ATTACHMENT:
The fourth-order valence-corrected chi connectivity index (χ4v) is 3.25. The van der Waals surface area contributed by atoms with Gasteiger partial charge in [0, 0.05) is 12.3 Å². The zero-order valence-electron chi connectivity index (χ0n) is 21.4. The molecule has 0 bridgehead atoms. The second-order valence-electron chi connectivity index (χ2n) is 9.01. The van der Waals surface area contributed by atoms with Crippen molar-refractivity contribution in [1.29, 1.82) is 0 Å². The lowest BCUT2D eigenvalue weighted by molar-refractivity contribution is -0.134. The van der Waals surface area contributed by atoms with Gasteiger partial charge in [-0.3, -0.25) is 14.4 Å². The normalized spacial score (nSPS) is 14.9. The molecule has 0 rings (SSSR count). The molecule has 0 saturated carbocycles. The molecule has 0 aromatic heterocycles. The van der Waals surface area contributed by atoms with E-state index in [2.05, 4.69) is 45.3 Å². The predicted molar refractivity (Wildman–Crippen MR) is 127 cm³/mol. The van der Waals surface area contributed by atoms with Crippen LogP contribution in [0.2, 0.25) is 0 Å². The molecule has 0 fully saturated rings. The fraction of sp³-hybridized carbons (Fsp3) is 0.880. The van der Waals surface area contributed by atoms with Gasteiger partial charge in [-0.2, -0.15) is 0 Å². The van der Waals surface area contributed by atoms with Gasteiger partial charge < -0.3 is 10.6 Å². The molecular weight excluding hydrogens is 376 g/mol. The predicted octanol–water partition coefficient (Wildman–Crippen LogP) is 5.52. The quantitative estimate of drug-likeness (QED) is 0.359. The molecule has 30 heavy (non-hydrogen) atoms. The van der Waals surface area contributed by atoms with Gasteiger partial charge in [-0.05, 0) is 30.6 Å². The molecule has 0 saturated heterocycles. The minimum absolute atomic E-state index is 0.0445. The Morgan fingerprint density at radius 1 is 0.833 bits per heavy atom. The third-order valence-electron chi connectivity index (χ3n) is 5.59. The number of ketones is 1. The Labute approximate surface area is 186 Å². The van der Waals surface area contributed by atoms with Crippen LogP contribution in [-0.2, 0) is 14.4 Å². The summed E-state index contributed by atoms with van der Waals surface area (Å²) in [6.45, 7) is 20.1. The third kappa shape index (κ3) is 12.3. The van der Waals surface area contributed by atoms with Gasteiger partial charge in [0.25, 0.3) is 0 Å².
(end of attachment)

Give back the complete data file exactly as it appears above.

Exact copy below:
The fourth-order valence-corrected chi connectivity index (χ4v) is 3.25. The van der Waals surface area contributed by atoms with Gasteiger partial charge in [0, 0.05) is 12.3 Å². The zero-order valence-electron chi connectivity index (χ0n) is 21.4. The molecule has 0 bridgehead atoms. The second-order valence-electron chi connectivity index (χ2n) is 9.01. The van der Waals surface area contributed by atoms with Crippen molar-refractivity contribution in [1.29, 1.82) is 0 Å². The lowest BCUT2D eigenvalue weighted by molar-refractivity contribution is -0.134. The van der Waals surface area contributed by atoms with Gasteiger partial charge in [-0.3, -0.25) is 14.4 Å². The normalized spacial score (nSPS) is 14.9. The molecule has 0 rings (SSSR count). The molecule has 0 saturated carbocycles. The molecule has 0 aromatic heterocycles. The van der Waals surface area contributed by atoms with E-state index in [2.05, 4.69) is 45.3 Å². The predicted molar refractivity (Wildman–Crippen MR) is 127 cm³/mol. The van der Waals surface area contributed by atoms with Crippen LogP contribution in [0.2, 0.25) is 0 Å². The molecule has 0 fully saturated rings. The fraction of sp³-hybridized carbons (Fsp3) is 0.880. The van der Waals surface area contributed by atoms with Gasteiger partial charge in [-0.2, -0.15) is 0 Å². The van der Waals surface area contributed by atoms with Gasteiger partial charge < -0.3 is 10.6 Å². The molecular weight excluding hydrogens is 376 g/mol. The predicted octanol–water partition coefficient (Wildman–Crippen LogP) is 5.52. The quantitative estimate of drug-likeness (QED) is 0.359. The molecule has 30 heavy (non-hydrogen) atoms. The van der Waals surface area contributed by atoms with Gasteiger partial charge in [-0.05, 0) is 30.6 Å². The molecule has 0 saturated heterocycles. The minimum absolute atomic E-state index is 0.0445. The Morgan fingerprint density at radius 1 is 0.833 bits per heavy atom. The third-order valence-electron chi connectivity index (χ3n) is 5.59. The number of ketones is 1. The Labute approximate surface area is 186 Å². The van der Waals surface area contributed by atoms with Crippen LogP contribution in [-0.2, 0) is 14.4 Å². The summed E-state index contributed by atoms with van der Waals surface area (Å²) in [6.45, 7) is 20.1. The third kappa shape index (κ3) is 12.3. The van der Waals surface area contributed by atoms with Gasteiger partial charge in [0.25, 0.3) is 0 Å².